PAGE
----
**Measuring Angle-Resolved Phases in Photoemission**

Photoionization is one of the earliest observations whose explanation led to the establishment of quantum mechanics. The process is fully described by few mathematical quantities—the probability amplitudes—that are of central interest in understanding the electronic structure of matter and its theoretical foundations. Probability amplitudes are complex numbers, which are described by a magnitude and a phase. Phase information (which can be equivalently expressed as a time, i.e., a fraction of the period of the light wave causing ionization) is lost in most measurements.

An international research team from Japan, Germany, Russia, Austria, Hungary, and the local team at the FERMI free-electron laser, combined two-color XUV photoelectron spectroscopy with real-time ab initio simulations to measure phase differences with a precision of few attoseconds. The measurements, in excellent agreement with calculations, revealed a significant anisotropy with the angle of observation of the outgoing photoelectron, particularly when the frequency of the light is nearly resonant with a transition in the atom.

“In atomic and molecular physics, the phase of probability amplitudes can reveal important information about phenomena such as the concerted motion of electrons (electron correlation) in chemical reactions” says Prof. Kevin Prince from Elettra – Sincrotrone Trieste “and our work provides a new tool for attosecond science, i.e., the observation in real time of the motion of electrons inside matter.”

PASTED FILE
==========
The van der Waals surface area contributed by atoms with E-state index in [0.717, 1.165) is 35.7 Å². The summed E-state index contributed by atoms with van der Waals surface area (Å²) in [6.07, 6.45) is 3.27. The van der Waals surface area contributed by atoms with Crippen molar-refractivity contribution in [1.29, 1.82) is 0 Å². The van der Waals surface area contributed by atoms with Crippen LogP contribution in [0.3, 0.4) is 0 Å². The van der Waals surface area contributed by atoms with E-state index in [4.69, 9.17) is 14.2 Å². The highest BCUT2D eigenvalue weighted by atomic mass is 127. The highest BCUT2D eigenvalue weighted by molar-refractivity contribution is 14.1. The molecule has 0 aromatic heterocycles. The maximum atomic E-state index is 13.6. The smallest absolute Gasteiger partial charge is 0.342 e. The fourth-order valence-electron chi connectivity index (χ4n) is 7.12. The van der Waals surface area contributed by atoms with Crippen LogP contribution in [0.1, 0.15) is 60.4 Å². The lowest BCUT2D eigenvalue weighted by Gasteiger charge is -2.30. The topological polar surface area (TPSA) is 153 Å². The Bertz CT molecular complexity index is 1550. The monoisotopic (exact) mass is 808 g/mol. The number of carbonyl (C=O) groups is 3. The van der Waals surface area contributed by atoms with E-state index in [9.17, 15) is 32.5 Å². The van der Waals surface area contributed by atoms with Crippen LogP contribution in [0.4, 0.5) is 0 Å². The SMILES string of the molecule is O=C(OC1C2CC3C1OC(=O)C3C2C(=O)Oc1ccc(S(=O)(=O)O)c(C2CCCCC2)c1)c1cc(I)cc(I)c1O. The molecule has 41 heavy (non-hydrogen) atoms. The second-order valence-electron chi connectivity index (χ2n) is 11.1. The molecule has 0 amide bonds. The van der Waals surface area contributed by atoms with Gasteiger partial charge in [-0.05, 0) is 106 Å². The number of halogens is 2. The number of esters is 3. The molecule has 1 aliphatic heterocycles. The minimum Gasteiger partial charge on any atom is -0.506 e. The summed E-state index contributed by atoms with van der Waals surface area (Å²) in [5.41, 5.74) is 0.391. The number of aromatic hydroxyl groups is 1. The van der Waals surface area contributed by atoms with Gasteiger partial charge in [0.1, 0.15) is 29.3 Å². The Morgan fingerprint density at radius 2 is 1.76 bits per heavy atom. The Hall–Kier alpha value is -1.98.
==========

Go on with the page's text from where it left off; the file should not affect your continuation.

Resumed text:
Read more on the ELETTRA website

**Image:** Scheme of the experiment: Bichromatic, linearly polarized light (red and blue waves), with momentum **k**_{g} and electric vector **E**_{g}, ionizes neon in the reaction volume. The electron wave packets (yellow and magenta waves) are emitted with electron momentum **k**. The averaged phase difference between wave packets created by one- and two-photon ionization depends on the emission angle. The photoelectron angular distribution depends on the relative (optical) w‑2w phase f. Lower figures: Polar plots of photoelectron intensity at E_{k}=16.6 eV for coherent harmonics (asymmetric, colored plot) and incoherent harmonics (symmetric, gray plot).

*Credit: Reproduced from You et al., Phys. Rev. X, 10, 031070 (2020) doi: 10.1103/PhysRevX.10.031070; copyright 2020 by the Authors. The original figure has been published under a Creative Commons Attribution 4.0 International license (CC BY 4.0) http://creativecommons.org/licenses/by/4.0/*